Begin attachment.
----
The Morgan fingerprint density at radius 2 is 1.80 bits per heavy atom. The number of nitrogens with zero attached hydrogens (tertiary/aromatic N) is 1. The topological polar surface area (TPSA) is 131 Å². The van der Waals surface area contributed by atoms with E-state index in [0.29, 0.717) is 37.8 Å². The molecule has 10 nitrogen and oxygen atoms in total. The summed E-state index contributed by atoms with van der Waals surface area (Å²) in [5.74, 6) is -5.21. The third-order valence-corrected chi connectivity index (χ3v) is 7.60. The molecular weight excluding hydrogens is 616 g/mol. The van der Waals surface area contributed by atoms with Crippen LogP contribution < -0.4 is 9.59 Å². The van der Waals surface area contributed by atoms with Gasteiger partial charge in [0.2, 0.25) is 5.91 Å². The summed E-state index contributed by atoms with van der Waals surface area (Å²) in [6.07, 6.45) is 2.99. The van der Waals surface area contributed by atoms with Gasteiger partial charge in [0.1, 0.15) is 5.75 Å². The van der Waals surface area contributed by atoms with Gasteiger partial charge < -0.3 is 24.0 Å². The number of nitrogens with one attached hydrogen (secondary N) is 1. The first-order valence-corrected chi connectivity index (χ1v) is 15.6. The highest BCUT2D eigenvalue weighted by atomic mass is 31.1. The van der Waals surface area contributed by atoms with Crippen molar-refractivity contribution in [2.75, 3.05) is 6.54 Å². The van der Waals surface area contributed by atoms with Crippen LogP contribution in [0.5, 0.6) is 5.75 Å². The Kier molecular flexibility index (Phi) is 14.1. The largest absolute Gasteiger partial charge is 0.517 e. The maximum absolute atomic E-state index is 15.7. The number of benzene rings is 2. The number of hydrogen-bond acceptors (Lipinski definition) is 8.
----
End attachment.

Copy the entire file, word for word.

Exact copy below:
The Morgan fingerprint density at radius 2 is 1.80 bits per heavy atom. The number of nitrogens with zero attached hydrogens (tertiary/aromatic N) is 1. The topological polar surface area (TPSA) is 131 Å². The van der Waals surface area contributed by atoms with E-state index in [0.29, 0.717) is 37.8 Å². The molecule has 10 nitrogen and oxygen atoms in total. The summed E-state index contributed by atoms with van der Waals surface area (Å²) in [5.74, 6) is -5.21. The third-order valence-corrected chi connectivity index (χ3v) is 7.60. The molecular weight excluding hydrogens is 616 g/mol. The van der Waals surface area contributed by atoms with Crippen LogP contribution < -0.4 is 9.59 Å². The van der Waals surface area contributed by atoms with Gasteiger partial charge in [0.2, 0.25) is 5.91 Å². The summed E-state index contributed by atoms with van der Waals surface area (Å²) in [6.07, 6.45) is 2.99. The van der Waals surface area contributed by atoms with Gasteiger partial charge in [0.1, 0.15) is 5.75 Å². The van der Waals surface area contributed by atoms with Gasteiger partial charge < -0.3 is 24.0 Å². The number of nitrogens with one attached hydrogen (secondary N) is 1. The first-order valence-corrected chi connectivity index (χ1v) is 15.6. The highest BCUT2D eigenvalue weighted by atomic mass is 31.1. The van der Waals surface area contributed by atoms with Crippen molar-refractivity contribution in [2.75, 3.05) is 6.54 Å². The van der Waals surface area contributed by atoms with Crippen LogP contribution in [0.5, 0.6) is 5.75 Å². The Kier molecular flexibility index (Phi) is 14.1. The largest absolute Gasteiger partial charge is 0.517 e. The maximum absolute atomic E-state index is 15.7. The number of benzene rings is 2. The number of hydrogen-bond acceptors (Lipinski definition) is 8.